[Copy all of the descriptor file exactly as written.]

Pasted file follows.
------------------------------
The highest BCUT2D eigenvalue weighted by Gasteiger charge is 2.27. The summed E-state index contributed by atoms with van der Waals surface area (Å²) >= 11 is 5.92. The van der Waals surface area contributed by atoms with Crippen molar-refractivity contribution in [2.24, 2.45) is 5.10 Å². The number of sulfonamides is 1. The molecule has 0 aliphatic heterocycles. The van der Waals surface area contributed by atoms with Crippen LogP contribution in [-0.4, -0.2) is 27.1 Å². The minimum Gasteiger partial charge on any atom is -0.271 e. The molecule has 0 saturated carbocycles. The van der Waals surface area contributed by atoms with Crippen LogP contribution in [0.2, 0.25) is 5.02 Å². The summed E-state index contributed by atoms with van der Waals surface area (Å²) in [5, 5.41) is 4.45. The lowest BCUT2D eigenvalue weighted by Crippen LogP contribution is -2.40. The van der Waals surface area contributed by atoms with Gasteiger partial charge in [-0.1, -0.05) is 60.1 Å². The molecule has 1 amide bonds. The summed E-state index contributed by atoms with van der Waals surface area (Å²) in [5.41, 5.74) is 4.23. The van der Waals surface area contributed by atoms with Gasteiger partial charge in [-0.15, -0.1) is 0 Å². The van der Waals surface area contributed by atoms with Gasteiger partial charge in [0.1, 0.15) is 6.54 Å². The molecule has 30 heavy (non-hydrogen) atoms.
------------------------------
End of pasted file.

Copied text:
The highest BCUT2D eigenvalue weighted by Gasteiger charge is 2.27. The summed E-state index contributed by atoms with van der Waals surface area (Å²) >= 11 is 5.92. The van der Waals surface area contributed by atoms with Crippen molar-refractivity contribution in [2.24, 2.45) is 5.10 Å². The number of sulfonamides is 1. The molecule has 0 aliphatic heterocycles. The van der Waals surface area contributed by atoms with Crippen LogP contribution in [-0.4, -0.2) is 27.1 Å². The minimum Gasteiger partial charge on any atom is -0.271 e. The molecule has 0 saturated carbocycles. The van der Waals surface area contributed by atoms with Crippen LogP contribution in [0.2, 0.25) is 5.02 Å². The summed E-state index contributed by atoms with van der Waals surface area (Å²) in [5, 5.41) is 4.45. The lowest BCUT2D eigenvalue weighted by Crippen LogP contribution is -2.40. The van der Waals surface area contributed by atoms with Gasteiger partial charge in [-0.1, -0.05) is 60.1 Å². The molecule has 1 amide bonds. The summed E-state index contributed by atoms with van der Waals surface area (Å²) in [5.41, 5.74) is 4.23. The van der Waals surface area contributed by atoms with Gasteiger partial charge in [-0.15, -0.1) is 0 Å². The van der Waals surface area contributed by atoms with Gasteiger partial charge in [0.1, 0.15) is 6.54 Å². The molecule has 30 heavy (non-hydrogen) atoms.